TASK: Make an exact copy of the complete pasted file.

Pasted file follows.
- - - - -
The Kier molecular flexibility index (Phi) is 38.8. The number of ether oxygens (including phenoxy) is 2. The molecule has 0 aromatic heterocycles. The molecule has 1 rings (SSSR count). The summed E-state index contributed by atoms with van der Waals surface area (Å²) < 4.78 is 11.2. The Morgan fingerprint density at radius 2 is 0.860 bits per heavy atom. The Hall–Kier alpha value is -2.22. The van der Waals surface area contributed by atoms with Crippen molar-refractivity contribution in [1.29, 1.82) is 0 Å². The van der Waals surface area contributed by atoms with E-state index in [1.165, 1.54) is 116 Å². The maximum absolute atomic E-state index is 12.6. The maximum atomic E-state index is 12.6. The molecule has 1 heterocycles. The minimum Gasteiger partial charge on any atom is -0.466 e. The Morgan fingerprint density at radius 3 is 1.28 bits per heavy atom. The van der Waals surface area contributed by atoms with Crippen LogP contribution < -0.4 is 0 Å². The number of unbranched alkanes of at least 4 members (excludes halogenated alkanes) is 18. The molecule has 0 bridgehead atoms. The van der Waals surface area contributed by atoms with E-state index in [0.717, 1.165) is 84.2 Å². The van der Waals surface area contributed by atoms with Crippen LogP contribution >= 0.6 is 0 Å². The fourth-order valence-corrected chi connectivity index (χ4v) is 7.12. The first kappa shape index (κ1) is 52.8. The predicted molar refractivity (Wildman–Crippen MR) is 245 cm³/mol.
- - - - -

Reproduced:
The Kier molecular flexibility index (Phi) is 38.8. The number of ether oxygens (including phenoxy) is 2. The molecule has 0 aromatic heterocycles. The molecule has 1 rings (SSSR count). The summed E-state index contributed by atoms with van der Waals surface area (Å²) < 4.78 is 11.2. The Morgan fingerprint density at radius 2 is 0.860 bits per heavy atom. The Hall–Kier alpha value is -2.22. The van der Waals surface area contributed by atoms with Crippen molar-refractivity contribution in [1.29, 1.82) is 0 Å². The van der Waals surface area contributed by atoms with E-state index in [1.165, 1.54) is 116 Å². The maximum absolute atomic E-state index is 12.6. The maximum atomic E-state index is 12.6. The molecule has 1 heterocycles. The minimum Gasteiger partial charge on any atom is -0.466 e. The Morgan fingerprint density at radius 3 is 1.28 bits per heavy atom. The van der Waals surface area contributed by atoms with Crippen LogP contribution < -0.4 is 0 Å². The number of unbranched alkanes of at least 4 members (excludes halogenated alkanes) is 18. The molecule has 0 bridgehead atoms. The van der Waals surface area contributed by atoms with E-state index in [0.717, 1.165) is 84.2 Å². The van der Waals surface area contributed by atoms with Crippen LogP contribution >= 0.6 is 0 Å². The fourth-order valence-corrected chi connectivity index (χ4v) is 7.12. The first kappa shape index (κ1) is 52.8. The predicted molar refractivity (Wildman–Crippen MR) is 245 cm³/mol.